zero hour movement
(left) Nada Nazar and (right) Jaime Margolin, on their way to the D. C. office of Kamala Harris (D-Ca.) on 19 July. Behind them are other members of the Zero Hour movement. Credit: Zero Hour

The march and rally will “highlight the voices and stories of youth on the frontlines of the climate crisis,” according to the group’s website. The group’s platform, which calls for climate justice and ending fossil fuel use, among other measures, states, “It is not the poor people who are to blame for climate change, but it is poor people who are suffering first and most from it.”

Kibiriti Majuto, who took a leading role in crafting the group’s platform, said that different people experience climate change differently but that low-income, minority, and disenfranchised communities generally feel the sting much worse.

“We realize this administration and the way our government is right now don’t recognize climate change as an issue,” said Majuto, 20, a college student in Virginia whose family emigrated to the United States from the Congo. With the platform, “we’re saying we have greater power than 100 senators.”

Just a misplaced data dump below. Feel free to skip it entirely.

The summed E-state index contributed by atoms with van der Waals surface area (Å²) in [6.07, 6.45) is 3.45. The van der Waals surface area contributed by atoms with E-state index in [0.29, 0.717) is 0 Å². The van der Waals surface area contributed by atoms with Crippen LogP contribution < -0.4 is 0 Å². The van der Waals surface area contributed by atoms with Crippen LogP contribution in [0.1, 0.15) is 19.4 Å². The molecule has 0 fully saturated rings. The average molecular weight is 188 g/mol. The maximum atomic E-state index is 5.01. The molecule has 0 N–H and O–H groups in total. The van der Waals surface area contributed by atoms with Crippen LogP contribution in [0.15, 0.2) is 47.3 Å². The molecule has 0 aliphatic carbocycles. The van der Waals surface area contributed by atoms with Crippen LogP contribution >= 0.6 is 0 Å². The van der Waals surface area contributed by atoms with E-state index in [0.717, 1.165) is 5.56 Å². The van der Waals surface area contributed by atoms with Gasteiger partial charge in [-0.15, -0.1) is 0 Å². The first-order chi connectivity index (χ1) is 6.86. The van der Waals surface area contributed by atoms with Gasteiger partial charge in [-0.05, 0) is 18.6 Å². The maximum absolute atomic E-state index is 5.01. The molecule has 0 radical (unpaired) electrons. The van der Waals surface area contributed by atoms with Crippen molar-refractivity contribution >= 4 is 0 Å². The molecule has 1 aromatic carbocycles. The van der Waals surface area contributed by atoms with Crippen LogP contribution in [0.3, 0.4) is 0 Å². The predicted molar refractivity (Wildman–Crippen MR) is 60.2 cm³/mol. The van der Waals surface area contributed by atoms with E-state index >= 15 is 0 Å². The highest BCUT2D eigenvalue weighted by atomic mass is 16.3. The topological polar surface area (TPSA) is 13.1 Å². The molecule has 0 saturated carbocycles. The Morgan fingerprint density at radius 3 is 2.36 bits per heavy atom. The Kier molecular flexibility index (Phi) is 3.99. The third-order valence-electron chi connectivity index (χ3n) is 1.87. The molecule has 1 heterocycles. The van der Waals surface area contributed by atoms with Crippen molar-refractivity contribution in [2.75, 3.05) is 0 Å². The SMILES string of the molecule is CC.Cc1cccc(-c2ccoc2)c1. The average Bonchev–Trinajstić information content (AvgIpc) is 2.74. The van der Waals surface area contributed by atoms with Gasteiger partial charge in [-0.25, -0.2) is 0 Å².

Scientists’ Support for the Youth Effort

Several scientists told Eos that they applaud the youth march and initiative.

“They’re not just focusing on a moment; they’re focusing on a movement.”

“It shows that young people care about the environment and care about climate and that they are willing to take leadership on those issues,” said Mustafa Santiago Ali, senior vice president of climate, environmental justice and community revitalization at the Hip Hop Caucus, a group whose mission focuses on empowering communities affected by injustice. “They are also thinking critically about those issues. They’re not just focusing on a moment; they’re focusing on a movement.”